From Building networks
How many of you wanted to say “NO”? That is not the right answer nor is it the right question.
The right question is: “Do these old doors still perform their function?”
The answer is YES
Sure, the doors are old and if you were installing brand new doors today they would look and work differently. BUT that is NOT the issue for ongoing compliance. Do these old doors still provide some level of protection (hey its better than if there were no doors at all. They were installed in their day for a reason (to keep smoke out to some extent from filtering through the whole corridor before we have time to get out). When they were originally installed they hopefully complied with the PERMIT.
You can’t make someone replace these old doors with new ones.
Once a building is signed off with a Code Compliance Certificate (CCC) we have to maintain it until we make changes or at the worst the building. In the past (pre-Building Act) building work was given permits. There was NO CCC back then. So, you can expect to find old installations (done before 1 July 1992) that technical were supposed to comply at the time they were inspected back in history. Now these buildings have been occupied for decades. If the item we are looking at is a specified system (SS 1-15) then it should have been being maintained by law (the BWOF) since 1992 as well.
The maintenance issues here are possible damage by vandals, carpets layers who chop a bit off the door off leaving a gap, wear and tear over time leading to them swinging off their hinges, or wedges or coach hooks being used to hold them back which is a no-no. That is what I'd expect an IQP to notice, comment upon and ensure gets sorted before issuing the 12A.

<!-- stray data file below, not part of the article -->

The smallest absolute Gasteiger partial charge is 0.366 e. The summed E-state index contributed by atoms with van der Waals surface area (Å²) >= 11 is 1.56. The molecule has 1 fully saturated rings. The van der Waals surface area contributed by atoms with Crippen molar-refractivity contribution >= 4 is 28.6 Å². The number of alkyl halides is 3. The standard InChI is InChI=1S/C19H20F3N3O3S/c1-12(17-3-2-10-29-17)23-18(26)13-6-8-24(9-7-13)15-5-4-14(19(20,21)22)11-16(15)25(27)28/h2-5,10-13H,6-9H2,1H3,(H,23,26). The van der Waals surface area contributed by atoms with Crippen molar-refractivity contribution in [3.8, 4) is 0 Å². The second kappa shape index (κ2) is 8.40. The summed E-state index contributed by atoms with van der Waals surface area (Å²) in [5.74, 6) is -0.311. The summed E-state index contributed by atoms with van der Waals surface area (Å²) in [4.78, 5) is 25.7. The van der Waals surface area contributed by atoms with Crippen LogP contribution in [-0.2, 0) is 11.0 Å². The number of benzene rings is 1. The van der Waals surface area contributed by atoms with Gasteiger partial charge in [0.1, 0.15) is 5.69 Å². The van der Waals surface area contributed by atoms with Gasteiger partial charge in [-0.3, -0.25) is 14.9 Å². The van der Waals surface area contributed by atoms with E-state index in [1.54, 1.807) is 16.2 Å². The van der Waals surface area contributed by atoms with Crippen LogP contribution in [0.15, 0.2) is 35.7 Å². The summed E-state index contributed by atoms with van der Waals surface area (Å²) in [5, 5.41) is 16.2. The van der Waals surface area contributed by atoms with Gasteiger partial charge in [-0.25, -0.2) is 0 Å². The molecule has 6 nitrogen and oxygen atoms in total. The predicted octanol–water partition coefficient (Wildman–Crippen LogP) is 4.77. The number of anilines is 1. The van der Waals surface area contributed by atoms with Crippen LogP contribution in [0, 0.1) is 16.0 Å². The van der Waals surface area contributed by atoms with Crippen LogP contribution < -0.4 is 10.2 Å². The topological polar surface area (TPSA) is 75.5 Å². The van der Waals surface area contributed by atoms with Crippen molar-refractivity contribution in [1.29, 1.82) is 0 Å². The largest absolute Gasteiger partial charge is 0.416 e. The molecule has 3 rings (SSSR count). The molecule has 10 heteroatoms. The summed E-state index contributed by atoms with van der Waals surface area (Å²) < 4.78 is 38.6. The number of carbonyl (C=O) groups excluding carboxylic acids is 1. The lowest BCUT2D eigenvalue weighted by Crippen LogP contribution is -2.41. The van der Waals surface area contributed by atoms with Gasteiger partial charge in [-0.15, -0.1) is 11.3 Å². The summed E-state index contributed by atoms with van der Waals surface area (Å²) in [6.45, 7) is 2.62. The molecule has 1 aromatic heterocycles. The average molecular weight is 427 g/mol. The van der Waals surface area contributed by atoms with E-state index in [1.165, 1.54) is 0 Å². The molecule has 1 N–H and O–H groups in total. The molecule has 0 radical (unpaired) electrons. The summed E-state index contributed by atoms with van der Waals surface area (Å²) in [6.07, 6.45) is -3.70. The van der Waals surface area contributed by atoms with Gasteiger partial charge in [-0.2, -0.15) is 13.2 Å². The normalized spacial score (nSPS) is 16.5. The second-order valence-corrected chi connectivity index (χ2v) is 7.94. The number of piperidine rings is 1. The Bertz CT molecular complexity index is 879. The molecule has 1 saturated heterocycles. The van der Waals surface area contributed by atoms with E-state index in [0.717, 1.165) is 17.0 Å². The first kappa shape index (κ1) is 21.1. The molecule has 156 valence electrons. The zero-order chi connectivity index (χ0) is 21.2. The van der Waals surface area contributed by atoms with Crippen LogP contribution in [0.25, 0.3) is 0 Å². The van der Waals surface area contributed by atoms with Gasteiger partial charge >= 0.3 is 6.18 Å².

Check out our short, sharp half day refresher/workshop coming up next month!
IQP Refresher SS3 Autodoors and Access Control Doors - Auckland
Gain the knowledge and skills to perform an IQP test or check for SS3 Autodoors and Access Control Doors
New Zealand local government does not have a strong culture of enforcement which it comes to building offences.
Inspectors tend to use
A lot of issues are resolved through confidential mediation settlements and only the odd few end up in court (excluding official weathertight homes claims).
However, it is important for anyone doing inspections, surveys, IQP checks or building consultancy to understand when and how to turn a regular job into an investigation. A special set of skills are needed, one of which is Note taking. If we don’t take acre and the job ends up in some form of formal procedure we may not have a leg to stand on. So here are 10 top tips for note taking in an interview.
By the way, we have filled up our MAY skills investigation course already, so if you are keen to attend one of these please let us know, we are currently building our wait-list to run another one.
Course Information And Wait-list Here